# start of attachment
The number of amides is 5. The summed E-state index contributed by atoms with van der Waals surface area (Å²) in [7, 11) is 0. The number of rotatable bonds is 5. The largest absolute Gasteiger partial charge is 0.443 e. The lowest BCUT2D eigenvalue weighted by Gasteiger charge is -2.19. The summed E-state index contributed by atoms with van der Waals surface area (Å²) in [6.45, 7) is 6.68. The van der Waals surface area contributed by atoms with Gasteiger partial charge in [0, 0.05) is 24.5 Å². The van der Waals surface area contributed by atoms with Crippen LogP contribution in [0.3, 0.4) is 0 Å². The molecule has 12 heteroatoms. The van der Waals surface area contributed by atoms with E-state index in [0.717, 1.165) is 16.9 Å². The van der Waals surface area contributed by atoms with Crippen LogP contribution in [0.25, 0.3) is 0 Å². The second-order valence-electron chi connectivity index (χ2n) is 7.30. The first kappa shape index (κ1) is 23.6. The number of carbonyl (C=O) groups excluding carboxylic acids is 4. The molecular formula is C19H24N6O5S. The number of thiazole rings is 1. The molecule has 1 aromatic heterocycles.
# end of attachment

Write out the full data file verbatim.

The number of amides is 5. The summed E-state index contributed by atoms with van der Waals surface area (Å²) in [7, 11) is 0. The number of rotatable bonds is 5. The largest absolute Gasteiger partial charge is 0.443 e. The lowest BCUT2D eigenvalue weighted by Gasteiger charge is -2.19. The summed E-state index contributed by atoms with van der Waals surface area (Å²) in [6.45, 7) is 6.68. The van der Waals surface area contributed by atoms with Gasteiger partial charge in [0, 0.05) is 24.5 Å². The van der Waals surface area contributed by atoms with Crippen LogP contribution in [0.3, 0.4) is 0 Å². The molecule has 12 heteroatoms. The van der Waals surface area contributed by atoms with E-state index in [0.717, 1.165) is 16.9 Å². The van der Waals surface area contributed by atoms with Crippen LogP contribution in [0.25, 0.3) is 0 Å². The second-order valence-electron chi connectivity index (χ2n) is 7.30. The first kappa shape index (κ1) is 23.6. The number of carbonyl (C=O) groups excluding carboxylic acids is 4. The molecular formula is C19H24N6O5S. The number of thiazole rings is 1. The molecule has 1 aromatic heterocycles.